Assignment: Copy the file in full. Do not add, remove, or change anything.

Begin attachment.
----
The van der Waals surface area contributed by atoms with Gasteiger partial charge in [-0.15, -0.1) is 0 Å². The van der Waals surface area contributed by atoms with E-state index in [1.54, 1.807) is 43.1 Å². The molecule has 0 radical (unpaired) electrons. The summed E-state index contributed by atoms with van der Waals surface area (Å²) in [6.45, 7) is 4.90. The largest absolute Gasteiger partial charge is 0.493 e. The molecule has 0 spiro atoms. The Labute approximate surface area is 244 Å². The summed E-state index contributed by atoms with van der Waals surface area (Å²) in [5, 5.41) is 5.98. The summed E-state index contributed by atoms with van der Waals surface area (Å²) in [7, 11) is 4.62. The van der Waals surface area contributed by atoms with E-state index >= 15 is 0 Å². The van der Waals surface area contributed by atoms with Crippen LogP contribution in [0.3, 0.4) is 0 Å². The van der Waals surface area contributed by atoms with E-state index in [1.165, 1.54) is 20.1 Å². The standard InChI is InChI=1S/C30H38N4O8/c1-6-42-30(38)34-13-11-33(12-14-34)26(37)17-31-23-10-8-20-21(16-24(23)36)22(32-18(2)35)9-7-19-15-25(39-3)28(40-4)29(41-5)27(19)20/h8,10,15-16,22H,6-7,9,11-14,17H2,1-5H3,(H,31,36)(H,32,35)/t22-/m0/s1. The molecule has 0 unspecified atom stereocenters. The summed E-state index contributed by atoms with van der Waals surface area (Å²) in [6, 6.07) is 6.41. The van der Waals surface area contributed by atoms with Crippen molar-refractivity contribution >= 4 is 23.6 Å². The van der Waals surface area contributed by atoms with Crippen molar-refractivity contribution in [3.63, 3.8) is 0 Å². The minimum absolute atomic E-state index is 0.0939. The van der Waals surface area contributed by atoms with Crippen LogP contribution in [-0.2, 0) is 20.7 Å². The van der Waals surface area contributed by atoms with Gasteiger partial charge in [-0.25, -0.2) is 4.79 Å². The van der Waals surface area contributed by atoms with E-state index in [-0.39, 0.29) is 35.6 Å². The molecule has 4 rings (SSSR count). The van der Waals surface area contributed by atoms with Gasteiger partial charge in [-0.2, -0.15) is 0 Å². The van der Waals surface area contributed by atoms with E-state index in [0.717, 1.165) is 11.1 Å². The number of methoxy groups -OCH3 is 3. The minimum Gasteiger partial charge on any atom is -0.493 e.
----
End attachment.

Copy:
The van der Waals surface area contributed by atoms with Gasteiger partial charge in [-0.15, -0.1) is 0 Å². The van der Waals surface area contributed by atoms with E-state index in [1.54, 1.807) is 43.1 Å². The molecule has 0 radical (unpaired) electrons. The summed E-state index contributed by atoms with van der Waals surface area (Å²) in [6.45, 7) is 4.90. The largest absolute Gasteiger partial charge is 0.493 e. The molecule has 0 spiro atoms. The Labute approximate surface area is 244 Å². The summed E-state index contributed by atoms with van der Waals surface area (Å²) in [5, 5.41) is 5.98. The summed E-state index contributed by atoms with van der Waals surface area (Å²) in [7, 11) is 4.62. The van der Waals surface area contributed by atoms with E-state index >= 15 is 0 Å². The van der Waals surface area contributed by atoms with Crippen LogP contribution in [0.3, 0.4) is 0 Å². The van der Waals surface area contributed by atoms with E-state index in [1.165, 1.54) is 20.1 Å². The standard InChI is InChI=1S/C30H38N4O8/c1-6-42-30(38)34-13-11-33(12-14-34)26(37)17-31-23-10-8-20-21(16-24(23)36)22(32-18(2)35)9-7-19-15-25(39-3)28(40-4)29(41-5)27(19)20/h8,10,15-16,22H,6-7,9,11-14,17H2,1-5H3,(H,31,36)(H,32,35)/t22-/m0/s1. The molecule has 0 unspecified atom stereocenters. The summed E-state index contributed by atoms with van der Waals surface area (Å²) in [6, 6.07) is 6.41. The van der Waals surface area contributed by atoms with Crippen molar-refractivity contribution >= 4 is 23.6 Å². The van der Waals surface area contributed by atoms with Crippen molar-refractivity contribution in [3.63, 3.8) is 0 Å². The minimum absolute atomic E-state index is 0.0939. The van der Waals surface area contributed by atoms with Crippen LogP contribution in [-0.2, 0) is 20.7 Å². The van der Waals surface area contributed by atoms with Gasteiger partial charge in [-0.25, -0.2) is 4.79 Å². The van der Waals surface area contributed by atoms with E-state index in [-0.39, 0.29) is 35.6 Å². The molecule has 4 rings (SSSR count). The van der Waals surface area contributed by atoms with Gasteiger partial charge in [-0.2, -0.15) is 0 Å². The van der Waals surface area contributed by atoms with E-state index in [0.717, 1.165) is 11.1 Å². The number of methoxy groups -OCH3 is 3. The minimum Gasteiger partial charge on any atom is -0.493 e.